Eric Burling grew up in Lincoln, met his wife here, started a business here and — for most of that time — paid very little attention to politics and the news.
That changed in the last year — blame it on having more time at home because of a pandemic — and he didn’t like what he saw.
“I don’t like the direction that I think the country is going right now,” he said. “I think it’s going too far to the left. I’m very conservative.”
At first, he said, he was bothered by what he sees as unreasonable “cancel culture” epitomized by tearing down monuments of American history. More than 100 Confederate symbols were removed across the country last year.
“I don’t understand that,” he said. “I support people wanting to talk about those issues, but I don’t think we tear down history.”
Concerns about the direction the country is heading nationally, he said, made him look locally, and he said he worries Lincoln will follow that same path. The Democratic majority on the City Council, he said, isn’t a fair representation of the city.
“I felt like there’s an opportunity there for me to run and make a difference in the city I love,” he said.
He was born in that city 36 years ago, grew up in Bishop Heights, hung out at a nearby Dairy Queen in the summers and played in the nearby park and attended Rousseau Elementary School.
At Southeast High School, he played football until his senior year and — something that had more long-term impact — was good at math. And, probably because math came easy to him, he was bored in his high school calculus class and spent a fair amount of time teaching himself coding on his graphing calculator.
“That’s kind of what got me started,” he said. “I thought ‘This is a lot of fun and I think I’m good at it,' and I decided that’s what I would study (in college).”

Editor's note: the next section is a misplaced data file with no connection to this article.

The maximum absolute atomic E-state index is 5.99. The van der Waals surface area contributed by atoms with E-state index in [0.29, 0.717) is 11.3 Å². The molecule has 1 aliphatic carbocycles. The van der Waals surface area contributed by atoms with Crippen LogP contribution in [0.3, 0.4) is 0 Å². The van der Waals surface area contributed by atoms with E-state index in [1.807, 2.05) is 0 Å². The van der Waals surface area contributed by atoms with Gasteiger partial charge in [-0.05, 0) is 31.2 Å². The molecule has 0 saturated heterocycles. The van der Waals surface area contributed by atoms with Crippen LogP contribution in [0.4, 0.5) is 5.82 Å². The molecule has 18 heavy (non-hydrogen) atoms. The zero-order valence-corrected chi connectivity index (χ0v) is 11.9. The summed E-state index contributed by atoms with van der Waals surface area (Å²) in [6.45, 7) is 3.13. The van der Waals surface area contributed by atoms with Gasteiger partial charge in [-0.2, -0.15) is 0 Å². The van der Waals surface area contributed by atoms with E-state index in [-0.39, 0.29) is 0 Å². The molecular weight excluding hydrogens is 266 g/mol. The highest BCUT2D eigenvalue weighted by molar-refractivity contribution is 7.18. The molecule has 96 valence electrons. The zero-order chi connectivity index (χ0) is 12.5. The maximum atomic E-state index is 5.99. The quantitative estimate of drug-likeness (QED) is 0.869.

He started out studying computer engineering but switched to computer science. After graduation he started working at a startup that created online high school courses.
After Burling had been there seven years, the company was bought out by a larger company that ultimately shut its Lincoln office, but by that time, Burling had moved on.
Through mutual friends, he’d met a young woman from Vietnam who’d come to Nebraska to get her master’s degree in industrial engineering. Her story — how she chose to come to the University of Nebraska-Lincoln and the lack of support she had once she got here — convinced the two to start an education consulting business, he said.
Burling said his future wife and her mother chose the university by researching the safest cities in America. Lincoln came up on the list, so she came here.
She had planned to return to Vietnam after she earned her degree, but the business partners ended up getting married.
Her parents had connections to the best schools there, and they worked with students who wanted to study in the United States, hosting events in Vietnam for prospective students. Eventually, they began working with younger students who wanted to come to boarding schools in America.
The business meant that Burling began traveling extensively. That has largely come to a halt since the pandemic, though not before he got sick in while in Vietnam. It was early in the pandemic and he wasn’t tested, he said, but he’s sure that’s what he had.
“It was the most sick I’ve ever been in my life.”
He recovered and returned home — three days before his second child was born.
For the last year, he and his wife have largely been teaching Vietnamese students online, he said, and he teaches math, physics, economics and computer science.
Burling also owns rental property, following in the footsteps of his father and grandfather. Growing up, he’d help them remodel and update duplexes and apartments.
“That kind of got me interested in owning (property) myself,” he said.
Now, he’s hoping to be a City Council member. He knows he doesn’t have as much experience as the other candidates, but he’s interested in finding ways to lower property taxes, support public safety and make local government more transparent, especially by making documents more easily accessible online.
He thinks he would offer a new perspective.
“If we want our City Council to represent the city, it’s important to represent everyone in the city.”
Watch Now: Voter's Guide for the Lincoln city general election on May 4
The Lincoln Journal Star posed questions for candidates on the May 4 general election ballot. Read the responses and watch the videos from Lincoln City Council, Lincoln Board of Education and Lincoln Airport Authority candidates.
Learn about the candidates' positions on the issues before voting in the May 4 general election.
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